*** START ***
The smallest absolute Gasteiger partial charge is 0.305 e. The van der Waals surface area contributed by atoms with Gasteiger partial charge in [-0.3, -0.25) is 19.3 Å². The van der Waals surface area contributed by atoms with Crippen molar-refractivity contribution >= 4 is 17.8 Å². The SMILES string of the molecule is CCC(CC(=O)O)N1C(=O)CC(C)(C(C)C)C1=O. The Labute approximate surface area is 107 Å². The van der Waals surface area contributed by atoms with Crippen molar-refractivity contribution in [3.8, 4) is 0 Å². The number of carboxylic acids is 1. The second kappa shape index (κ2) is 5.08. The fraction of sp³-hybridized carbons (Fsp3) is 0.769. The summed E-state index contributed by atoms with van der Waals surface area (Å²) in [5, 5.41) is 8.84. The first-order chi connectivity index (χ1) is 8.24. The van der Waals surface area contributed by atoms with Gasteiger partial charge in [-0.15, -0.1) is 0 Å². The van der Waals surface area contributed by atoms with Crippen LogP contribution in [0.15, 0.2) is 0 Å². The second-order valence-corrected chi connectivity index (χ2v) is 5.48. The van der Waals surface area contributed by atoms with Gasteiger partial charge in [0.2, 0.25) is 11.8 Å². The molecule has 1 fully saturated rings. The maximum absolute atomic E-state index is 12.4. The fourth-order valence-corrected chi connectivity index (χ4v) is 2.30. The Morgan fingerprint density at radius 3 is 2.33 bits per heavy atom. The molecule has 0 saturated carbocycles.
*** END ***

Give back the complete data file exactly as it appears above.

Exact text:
The smallest absolute Gasteiger partial charge is 0.305 e. The van der Waals surface area contributed by atoms with Gasteiger partial charge in [-0.3, -0.25) is 19.3 Å². The van der Waals surface area contributed by atoms with Crippen molar-refractivity contribution >= 4 is 17.8 Å². The SMILES string of the molecule is CCC(CC(=O)O)N1C(=O)CC(C)(C(C)C)C1=O. The Labute approximate surface area is 107 Å². The van der Waals surface area contributed by atoms with Crippen molar-refractivity contribution in [3.8, 4) is 0 Å². The number of carboxylic acids is 1. The second kappa shape index (κ2) is 5.08. The fraction of sp³-hybridized carbons (Fsp3) is 0.769. The summed E-state index contributed by atoms with van der Waals surface area (Å²) in [5, 5.41) is 8.84. The first-order chi connectivity index (χ1) is 8.24. The van der Waals surface area contributed by atoms with Gasteiger partial charge in [-0.15, -0.1) is 0 Å². The van der Waals surface area contributed by atoms with Crippen LogP contribution in [0.15, 0.2) is 0 Å². The second-order valence-corrected chi connectivity index (χ2v) is 5.48. The van der Waals surface area contributed by atoms with Gasteiger partial charge in [0.2, 0.25) is 11.8 Å². The molecule has 1 fully saturated rings. The maximum absolute atomic E-state index is 12.4. The fourth-order valence-corrected chi connectivity index (χ4v) is 2.30. The Morgan fingerprint density at radius 3 is 2.33 bits per heavy atom. The molecule has 0 saturated carbocycles.